There’s also passive things you have to do, which is changes you make to your lifestyle the sort of set the foundation where it’s possible for you to develop a deep focus ability. So just like if you wanted to be a professional athlete, let’s say you want to be a professional triathlete, there’d be active things you do. Particular training runs, training rides, training swims you do to increase your athletic ability. But there would also be changes you did to your lifestyle so that you would be more generally fit. You would eat well, you would get a lot of sleep, you won’t smoke, for example.
The same split holds we’re getting better at deep work. The active stuff is important but so is the passive stuff and to me that means restructuring your lifestyle in particular so that you don’t live in this constant exposure to novel stimuli. You have to structure your lifestyle such that you’re bored more often and that you break the cycle of addiction that at the slightest hint of boredom you whip out a phone or a computer screen to get yourself bathed in some sort of quick novel stimuli so you’re not bored for a moment.
If you do that, if you’re bathing yourselves in this distractions, your keeping these addictions going. It’s like drinking milkshakes or smoking if you’re the professional athlete. It’s the things that you are doing outside of work are making it much harder to succeed with the sort of active things you’re trying to do inside work. So you’ve got to train your ability to do deep work. It’s going to require active activities to stretch your ability but it’s also going to require passive activities, changes to your lifestyle that set the foundation for it to be possible for you to use your brain at a high level.
[0:35:26.9] MB: What are a few of those active activities? I know you mentioned Pomodoro, what are some of the things for somebody who’s listening that wants to start training their concentration?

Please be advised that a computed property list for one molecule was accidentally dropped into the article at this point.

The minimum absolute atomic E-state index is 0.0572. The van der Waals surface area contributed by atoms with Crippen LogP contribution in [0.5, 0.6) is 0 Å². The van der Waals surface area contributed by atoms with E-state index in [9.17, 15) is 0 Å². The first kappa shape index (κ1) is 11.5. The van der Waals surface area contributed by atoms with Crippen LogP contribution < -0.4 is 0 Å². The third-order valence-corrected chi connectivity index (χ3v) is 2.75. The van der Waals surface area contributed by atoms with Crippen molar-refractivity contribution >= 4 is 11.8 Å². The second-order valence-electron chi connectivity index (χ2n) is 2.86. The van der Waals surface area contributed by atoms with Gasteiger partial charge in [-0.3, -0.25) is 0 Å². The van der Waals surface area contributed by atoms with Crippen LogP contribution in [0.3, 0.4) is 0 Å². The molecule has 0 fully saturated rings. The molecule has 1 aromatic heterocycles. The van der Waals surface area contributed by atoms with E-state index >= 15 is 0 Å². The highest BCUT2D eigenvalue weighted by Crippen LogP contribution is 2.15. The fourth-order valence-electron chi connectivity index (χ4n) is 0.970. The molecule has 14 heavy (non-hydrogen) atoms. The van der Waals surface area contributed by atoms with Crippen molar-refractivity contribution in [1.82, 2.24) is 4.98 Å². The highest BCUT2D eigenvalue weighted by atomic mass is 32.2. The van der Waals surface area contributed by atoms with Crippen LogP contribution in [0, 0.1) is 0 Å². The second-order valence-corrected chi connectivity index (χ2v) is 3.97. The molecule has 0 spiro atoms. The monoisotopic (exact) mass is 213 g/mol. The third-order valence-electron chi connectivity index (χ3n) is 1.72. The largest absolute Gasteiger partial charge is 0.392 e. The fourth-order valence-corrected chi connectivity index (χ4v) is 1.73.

[0:35:35.9] CN: Yeah, so a couple of things I would suggest. One, start scheduling some times on your calendar for doing this deep work training. Don’t just count on the time being right, don’t just count on being, “Hey, I think I don’t have too much to do and I’m in the mood to concentrate.” Don’t count on that. Schedule it in your calendar. At first it doesn’t have to be much. Do two or three hours a week, one or two sessions, put on your calendar, treat it like a meeting or appointment.
So if someone tries to schedule something during that time, treat it like you have a doctor’s appointment, “Oh, I have a thing from one to 3:30, but we could do it after that or before it.” People already understand the semantics of appointments and schedules and they’ll respect that. Two, during those times you can do a variety of different exercises. The Pomodoro thing is important. The key thing there is increasing the amount of time and during the Pomodoro itself, giving as intense concentration as you can on what you’re doing.
A key caveat is that even a slightest glance of at inbox means that Pomodoro doesn’t count. That was a failed deep work session and so what you want to see is that you’re having consistent success with a given timeframe. That you are able to do Pomodoros of that duration that are non-failed with no glancing at distraction and which you also kept your concentration high. Once you are regularly succeeding at a given time interval, then add 10 or 15 minutes to it.
So you might want to start with 20 minutes. If you’re new to it, it might take you a couple of weeks to get comfortable with that and then you go to 30, then you go to 45 and so on. Productive meditation I mentioned, that’s about you go for a walk and you try to hold a single professional challenge in your brain and make progress on it, just in your head. The meditation pieces are referenced to mindfulness meditation, which says if you notice your attention wondering off the problem you are trying to solve, which it will do, you just notice it and bring it back. Notice it and bring it back. It’s pull ups for your brain. Do it for three weeks, you will be surprised by how much more steadier you are able to keep your concentration.